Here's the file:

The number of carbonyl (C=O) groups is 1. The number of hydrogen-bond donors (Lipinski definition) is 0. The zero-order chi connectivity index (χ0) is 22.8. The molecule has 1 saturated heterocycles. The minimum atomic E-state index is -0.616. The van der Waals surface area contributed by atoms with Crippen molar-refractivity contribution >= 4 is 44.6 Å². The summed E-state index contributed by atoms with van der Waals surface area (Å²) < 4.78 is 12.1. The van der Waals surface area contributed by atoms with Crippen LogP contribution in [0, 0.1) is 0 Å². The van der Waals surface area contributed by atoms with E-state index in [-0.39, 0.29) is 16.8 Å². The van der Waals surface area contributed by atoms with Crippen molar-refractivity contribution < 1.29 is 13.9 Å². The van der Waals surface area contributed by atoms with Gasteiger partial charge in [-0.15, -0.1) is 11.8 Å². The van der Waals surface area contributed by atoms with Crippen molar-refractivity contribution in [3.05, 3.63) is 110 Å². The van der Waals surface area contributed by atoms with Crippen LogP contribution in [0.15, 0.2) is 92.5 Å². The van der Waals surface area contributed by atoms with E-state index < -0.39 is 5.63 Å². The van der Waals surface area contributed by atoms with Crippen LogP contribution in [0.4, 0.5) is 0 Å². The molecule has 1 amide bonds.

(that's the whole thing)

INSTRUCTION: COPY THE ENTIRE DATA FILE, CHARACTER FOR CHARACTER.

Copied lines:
The number of carbonyl (C=O) groups is 1. The number of hydrogen-bond donors (Lipinski definition) is 0. The zero-order chi connectivity index (χ0) is 22.8. The molecule has 1 saturated heterocycles. The minimum atomic E-state index is -0.616. The van der Waals surface area contributed by atoms with Crippen molar-refractivity contribution >= 4 is 44.6 Å². The summed E-state index contributed by atoms with van der Waals surface area (Å²) < 4.78 is 12.1. The van der Waals surface area contributed by atoms with Crippen LogP contribution in [0, 0.1) is 0 Å². The van der Waals surface area contributed by atoms with E-state index in [-0.39, 0.29) is 16.8 Å². The van der Waals surface area contributed by atoms with Crippen molar-refractivity contribution < 1.29 is 13.9 Å². The van der Waals surface area contributed by atoms with Gasteiger partial charge in [-0.15, -0.1) is 11.8 Å². The van der Waals surface area contributed by atoms with Crippen molar-refractivity contribution in [3.05, 3.63) is 110 Å². The van der Waals surface area contributed by atoms with Crippen LogP contribution in [0.15, 0.2) is 92.5 Å². The van der Waals surface area contributed by atoms with E-state index < -0.39 is 5.63 Å². The van der Waals surface area contributed by atoms with Crippen LogP contribution in [0.4, 0.5) is 0 Å². The molecule has 1 amide bonds.